Poaching, like smuggling, has a long counter-cultural history. The verb poach is derived from the Middle English word pocchen meaning bagged, enclosed in a bag. Poaching was dispassionately reported for England in "Pleas of the Forest", transgressions of the rigid Anglo-Norman Forest Law. William the Conqueror, a great lover of hunting and enforced a system of forest law; this operated outside the common law, served to protect game animals and their forest habitat from hunting by the common people of England and reserved hunting rights for the new French-speaking Anglo-Norman aristocracy. Henceforth hunting of game in royal forests by commoners or in other words poaching, was invariably punishable by death by hanging. In 1087, a poem called "The Rime of King William" contained in the Peterborough Chronicle, expressed English indignation at the severe new laws. Poaching was romanticised in literature from the time of the ballads of Robin Hood, as an aspect of the "greenwood" of Merry England; the widespread acceptance of this common criminal activity is encapsulated in the observation Non est inquirendum, unde venit venison, made by Guillaume Budé in his Traitte de la vénerie.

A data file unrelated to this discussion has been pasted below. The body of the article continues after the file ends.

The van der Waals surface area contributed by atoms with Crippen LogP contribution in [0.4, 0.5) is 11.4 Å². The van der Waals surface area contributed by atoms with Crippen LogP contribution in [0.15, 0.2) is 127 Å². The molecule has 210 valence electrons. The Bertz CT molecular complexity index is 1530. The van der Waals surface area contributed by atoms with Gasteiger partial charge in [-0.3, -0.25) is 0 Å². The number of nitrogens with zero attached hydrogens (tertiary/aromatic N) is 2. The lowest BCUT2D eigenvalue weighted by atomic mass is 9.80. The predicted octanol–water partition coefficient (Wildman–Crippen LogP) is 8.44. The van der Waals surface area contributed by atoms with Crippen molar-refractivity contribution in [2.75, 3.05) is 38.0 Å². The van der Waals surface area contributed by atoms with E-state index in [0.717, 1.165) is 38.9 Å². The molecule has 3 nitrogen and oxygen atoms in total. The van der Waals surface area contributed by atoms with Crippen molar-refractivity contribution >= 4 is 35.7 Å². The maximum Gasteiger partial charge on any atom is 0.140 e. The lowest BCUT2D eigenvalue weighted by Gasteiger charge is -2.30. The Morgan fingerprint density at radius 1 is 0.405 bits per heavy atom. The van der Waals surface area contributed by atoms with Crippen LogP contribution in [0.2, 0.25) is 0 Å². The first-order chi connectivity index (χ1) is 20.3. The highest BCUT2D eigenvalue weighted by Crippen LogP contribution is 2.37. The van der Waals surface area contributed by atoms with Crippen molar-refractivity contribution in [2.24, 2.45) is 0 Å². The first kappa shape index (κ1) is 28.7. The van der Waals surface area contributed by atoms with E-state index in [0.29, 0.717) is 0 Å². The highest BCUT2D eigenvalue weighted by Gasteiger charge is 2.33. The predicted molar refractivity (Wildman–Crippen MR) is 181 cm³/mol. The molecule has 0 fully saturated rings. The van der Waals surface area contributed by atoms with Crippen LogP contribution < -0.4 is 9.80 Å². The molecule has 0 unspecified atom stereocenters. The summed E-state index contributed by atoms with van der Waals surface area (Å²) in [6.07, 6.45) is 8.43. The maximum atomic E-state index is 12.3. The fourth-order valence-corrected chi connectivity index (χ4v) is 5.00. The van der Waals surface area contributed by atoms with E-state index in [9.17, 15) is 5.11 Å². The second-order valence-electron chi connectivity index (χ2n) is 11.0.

However, the English nobility and land owners were in the long term successful in enforcing the modern concept of property, expressed e.g. in the enclosures of common land and in the Highland Clearances, which were both forced displacement of people from traditional land tenancies and erstwhile common land. The 19th century saw the rise of acts of legislation, such as the Night Poaching Act 1828 and Game Act 1831 in the United Kingdom, various laws elsewhere. In North America, the blatant defiance of the laws by poachers escalated to armed conflicts with law authorities, including the Oyster Wars of the Chesapeake Bay, the joint US-British Bering Sea Anti-Poaching Operations of 1891 over the hunting of seals. Violations of hunting laws and regulations concerning wildlife management, local or international wildlife conservation schemes constitute wildlife crimes that are punishable; the following violations